Elaborating in a letter pitching the first Boxing at the Pipkin event, Mitchell wrote, “The participation side of boxing is not for everyone. I know that. I’ve competed inside the ropes, taken some lumps and delivered enough of my own to have earned multiple amateur championships.”

Restoration House Boxing Academy, he continued, has drawn “a stream of young men and young women and given me a chance to share some of the many life lessons I learned as an amateur boxer and while coaching professionals. …

“There are many young people out there who can get past the anger that tends to engulf them if we can make something attractive to them. The more we expose boxing, the more kids we’re going to get in. We’ve just got to find them.”

So, when Mitchell reached out to former Mayor Dr. Willie W. Herenton, who boxed in the Golden Gloves when segregation was the order of the day, he found a long-time supporter willing to help with Mitchell’s dream of returning the Mid-South Golden Gloves to Memphis.

“Boxing contributed to our development as boys to men,” said Herenton. “That’s how I learned to become competitive, have good self-esteem. … Pete has zeal for this stuff (amateur boxing). … I hope it works. I’m going to help him promote it.”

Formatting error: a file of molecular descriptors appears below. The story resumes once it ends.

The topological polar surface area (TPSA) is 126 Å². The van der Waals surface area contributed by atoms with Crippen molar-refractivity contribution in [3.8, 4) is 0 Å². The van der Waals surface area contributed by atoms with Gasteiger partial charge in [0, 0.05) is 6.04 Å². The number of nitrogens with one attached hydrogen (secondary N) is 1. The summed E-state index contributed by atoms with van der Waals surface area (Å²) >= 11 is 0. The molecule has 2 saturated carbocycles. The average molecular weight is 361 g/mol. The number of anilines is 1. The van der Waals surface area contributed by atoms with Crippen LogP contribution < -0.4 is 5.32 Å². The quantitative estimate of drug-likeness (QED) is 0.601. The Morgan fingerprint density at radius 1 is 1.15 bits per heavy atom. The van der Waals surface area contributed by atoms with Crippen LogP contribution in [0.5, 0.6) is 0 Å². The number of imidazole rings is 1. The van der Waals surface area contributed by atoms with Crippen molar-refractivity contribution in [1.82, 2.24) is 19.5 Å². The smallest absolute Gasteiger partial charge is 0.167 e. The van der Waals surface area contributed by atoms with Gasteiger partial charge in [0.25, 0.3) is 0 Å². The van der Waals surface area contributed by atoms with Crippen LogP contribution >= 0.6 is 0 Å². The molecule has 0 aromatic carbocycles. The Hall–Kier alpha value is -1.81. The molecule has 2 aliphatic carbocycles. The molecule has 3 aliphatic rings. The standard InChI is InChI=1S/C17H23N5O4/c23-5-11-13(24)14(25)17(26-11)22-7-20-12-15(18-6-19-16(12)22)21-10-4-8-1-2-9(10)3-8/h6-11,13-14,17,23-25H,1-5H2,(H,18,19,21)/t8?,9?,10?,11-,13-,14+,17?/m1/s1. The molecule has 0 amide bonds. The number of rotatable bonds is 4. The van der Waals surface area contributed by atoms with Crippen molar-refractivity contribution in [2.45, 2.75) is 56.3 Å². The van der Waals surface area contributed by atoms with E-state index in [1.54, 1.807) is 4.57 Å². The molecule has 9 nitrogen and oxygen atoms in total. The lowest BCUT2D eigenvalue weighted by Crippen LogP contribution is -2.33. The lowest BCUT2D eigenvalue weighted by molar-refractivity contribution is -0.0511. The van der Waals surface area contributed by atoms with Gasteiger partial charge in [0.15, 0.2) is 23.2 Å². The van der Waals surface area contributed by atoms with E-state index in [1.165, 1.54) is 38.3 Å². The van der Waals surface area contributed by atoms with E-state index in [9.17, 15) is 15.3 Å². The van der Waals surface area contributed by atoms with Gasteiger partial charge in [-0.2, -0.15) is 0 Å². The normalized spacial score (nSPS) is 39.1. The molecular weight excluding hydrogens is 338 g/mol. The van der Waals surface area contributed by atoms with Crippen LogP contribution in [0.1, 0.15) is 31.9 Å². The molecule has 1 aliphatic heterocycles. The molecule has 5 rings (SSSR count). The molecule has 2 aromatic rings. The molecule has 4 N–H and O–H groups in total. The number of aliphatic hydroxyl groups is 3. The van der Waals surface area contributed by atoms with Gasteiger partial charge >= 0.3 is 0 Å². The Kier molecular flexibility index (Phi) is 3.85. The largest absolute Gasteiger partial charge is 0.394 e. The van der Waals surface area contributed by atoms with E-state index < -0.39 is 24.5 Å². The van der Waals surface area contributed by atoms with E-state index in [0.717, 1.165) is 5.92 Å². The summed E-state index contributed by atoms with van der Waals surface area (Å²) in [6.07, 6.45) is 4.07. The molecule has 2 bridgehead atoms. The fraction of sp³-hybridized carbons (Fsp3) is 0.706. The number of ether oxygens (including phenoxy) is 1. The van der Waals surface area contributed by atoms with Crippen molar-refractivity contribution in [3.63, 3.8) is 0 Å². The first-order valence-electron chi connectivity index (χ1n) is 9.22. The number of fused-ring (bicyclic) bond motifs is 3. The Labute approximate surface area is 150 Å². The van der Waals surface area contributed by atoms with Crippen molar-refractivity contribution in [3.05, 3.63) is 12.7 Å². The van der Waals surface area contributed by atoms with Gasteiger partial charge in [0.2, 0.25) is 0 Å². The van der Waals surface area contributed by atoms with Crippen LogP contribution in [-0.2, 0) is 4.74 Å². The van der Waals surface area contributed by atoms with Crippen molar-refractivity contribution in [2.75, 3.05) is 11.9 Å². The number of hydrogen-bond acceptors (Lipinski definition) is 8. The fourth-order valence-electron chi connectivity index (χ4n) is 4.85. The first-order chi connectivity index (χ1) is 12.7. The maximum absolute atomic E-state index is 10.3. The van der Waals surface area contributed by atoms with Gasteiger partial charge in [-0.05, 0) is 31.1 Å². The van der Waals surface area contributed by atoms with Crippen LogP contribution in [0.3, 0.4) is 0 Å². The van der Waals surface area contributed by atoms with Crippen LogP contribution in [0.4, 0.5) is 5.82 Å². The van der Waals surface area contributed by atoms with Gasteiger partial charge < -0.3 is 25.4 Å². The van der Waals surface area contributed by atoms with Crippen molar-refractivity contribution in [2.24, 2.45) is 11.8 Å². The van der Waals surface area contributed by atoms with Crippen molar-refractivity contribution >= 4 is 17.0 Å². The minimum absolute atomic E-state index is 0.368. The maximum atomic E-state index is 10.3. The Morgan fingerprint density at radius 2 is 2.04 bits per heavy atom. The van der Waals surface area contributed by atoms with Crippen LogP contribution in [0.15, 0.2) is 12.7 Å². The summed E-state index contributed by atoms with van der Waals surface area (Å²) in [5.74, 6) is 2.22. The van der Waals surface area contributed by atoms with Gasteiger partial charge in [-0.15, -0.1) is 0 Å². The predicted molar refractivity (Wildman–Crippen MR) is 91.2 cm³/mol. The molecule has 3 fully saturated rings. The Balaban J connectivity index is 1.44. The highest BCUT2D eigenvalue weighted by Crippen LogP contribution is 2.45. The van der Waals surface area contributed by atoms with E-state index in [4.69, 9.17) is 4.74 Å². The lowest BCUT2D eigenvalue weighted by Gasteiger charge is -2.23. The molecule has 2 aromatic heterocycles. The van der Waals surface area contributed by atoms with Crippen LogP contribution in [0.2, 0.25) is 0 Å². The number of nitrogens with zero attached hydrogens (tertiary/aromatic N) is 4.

Pete Mitchell wraps the hands of a Restoration House Boxing Academy entrant in a tournament in Augusta, Arkansas. (Photo: Karanja A. Ajanaku/TSD Archives)

Dates, who himself recently shared that he is terminally ill, said Mitchell checked on him regularly. Their friendship dates back to Mitchell’s coaching days at Melrose.

“He was such a great guy … with a great heart, great spirit, great teacher, great coach, great everything,” said Dates.

One of nine children, his parents transitioned from Mississippi, settling in Orange Mound. Looking back on those segregated times and limited opportunities, Mitchell once said, “We had to create our own dreams … our own roads.”

At Melrose, Mitchell played football, basketball, ran track and boxed. He guided the Golden Wildcats’ football program from 1956 to 1969. Two years later, he was hired as an assistant coach at Memphis State.

In column about how sports helped integrate Memphis, the Rev. Dr. L. LaSimba M. Gray Jr. noted Mitchell’s contributions. “In addition to coaching assignments, Mitchell was also a scout and recruiter of Black football players throughout the Mid-South. Pete Mitchell’s success was unprecedented.”

Mitchell started his insurance agency in 1975, providing athletic and student accident insurance to school systems in Memphis and surrounding areas. The agency now provides a full range of products and services for individuals and businesses.

Mitchell and his wife, Sybil Mitchell, have five children. Robert Mitchell, the Mitchell’s youngest child, said Mitchell was the most generous of fathers.

“My dad would say, ‘You may not have everything you want, but I’ll make sure you have everything you need,’” recalled Robert Mitchell.

“But he was wrong. He gave us everything we needed and wanted.”

Final arrangements are pending. M.J. Edwards and Sons Funeral Home, 1165 Airways Blvd., has charge.

(Dr. Sybil C. Mitchell contributed to this story.)